We review the state of knowledge regarding conflicts between the Andean bear (Tremarctos ornatus) and livestock. Information was gathered from the current known geographic range of the species (Venezuela, Colombia, Ecuador, Peru, and Bolivia). Andean bears are perceived as livestock predators where herding is common; bears are frequently blamed for any livestock disappearance or death. This negative perception often leads to the poaching of Andean bears by local residents and to a disregard of protected areas and conservation efforts. We found no systematic documentation of conflicts in any Andean country. Carcass dragging, feeding signs, and presence of tree and ground nests were common features of livestock depredation sites. Direct observation of cattle depredation by Andean bears was reported at 3 sites in Colombia and Ecuador. No seasonal or cyclic patterns of depredation were discerned, and evidence suggested that bear–livestock conflicts were restricted to particular sites and involved problem bears. The conservation of Andean bears requires research on rapid ways of dealing with problem bears, as well as mitigation techniques designed to reduce perceived and actual conflicts between bears and livestock.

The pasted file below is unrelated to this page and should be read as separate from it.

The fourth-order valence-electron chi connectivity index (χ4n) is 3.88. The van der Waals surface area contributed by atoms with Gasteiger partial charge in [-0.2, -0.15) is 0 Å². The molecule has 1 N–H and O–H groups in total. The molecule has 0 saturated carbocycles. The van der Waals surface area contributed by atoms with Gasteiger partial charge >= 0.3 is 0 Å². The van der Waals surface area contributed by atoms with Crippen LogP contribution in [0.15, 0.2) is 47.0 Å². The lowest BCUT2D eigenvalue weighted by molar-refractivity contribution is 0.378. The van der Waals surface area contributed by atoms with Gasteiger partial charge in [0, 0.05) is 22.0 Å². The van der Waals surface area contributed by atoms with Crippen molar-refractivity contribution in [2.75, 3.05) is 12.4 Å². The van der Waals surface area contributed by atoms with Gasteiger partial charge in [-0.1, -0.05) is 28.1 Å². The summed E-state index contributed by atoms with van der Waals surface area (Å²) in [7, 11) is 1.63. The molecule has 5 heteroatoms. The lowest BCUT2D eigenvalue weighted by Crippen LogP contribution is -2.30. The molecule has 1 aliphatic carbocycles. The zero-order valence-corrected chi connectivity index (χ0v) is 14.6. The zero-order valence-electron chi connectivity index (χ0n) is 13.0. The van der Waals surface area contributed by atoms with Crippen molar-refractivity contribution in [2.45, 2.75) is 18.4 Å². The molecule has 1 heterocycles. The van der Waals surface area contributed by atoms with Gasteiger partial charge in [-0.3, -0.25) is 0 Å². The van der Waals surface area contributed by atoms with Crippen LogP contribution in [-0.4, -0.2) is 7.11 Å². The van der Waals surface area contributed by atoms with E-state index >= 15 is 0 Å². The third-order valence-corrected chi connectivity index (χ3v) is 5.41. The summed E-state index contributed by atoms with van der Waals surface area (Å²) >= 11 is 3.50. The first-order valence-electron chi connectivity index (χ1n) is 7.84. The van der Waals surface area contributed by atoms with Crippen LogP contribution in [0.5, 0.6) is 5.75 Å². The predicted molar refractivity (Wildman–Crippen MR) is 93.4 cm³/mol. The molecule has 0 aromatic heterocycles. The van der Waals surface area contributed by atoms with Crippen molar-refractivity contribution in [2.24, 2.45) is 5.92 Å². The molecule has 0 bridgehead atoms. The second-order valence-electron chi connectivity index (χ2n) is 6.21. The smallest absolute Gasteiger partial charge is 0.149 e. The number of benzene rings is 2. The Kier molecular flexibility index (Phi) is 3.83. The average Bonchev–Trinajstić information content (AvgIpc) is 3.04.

You have requested a machine translation of selected content from our databases. This functionality is provided solely for your convenience and is in no way intended to replace human translation. Neither BioOne nor the owners and publishers of the content make, and they explicitly disclaim, any express or implied representations or warranties of any kind, including, without limitation, representations and warranties as to the functionality of the translation feature or the accuracy or completeness of the translations.
Translations are not retained in our system. Your use of this feature and the translations is subject to all use restrictions contained in the Terms and Conditions of Use of the BioOne website.
Vol. 17 • No. 1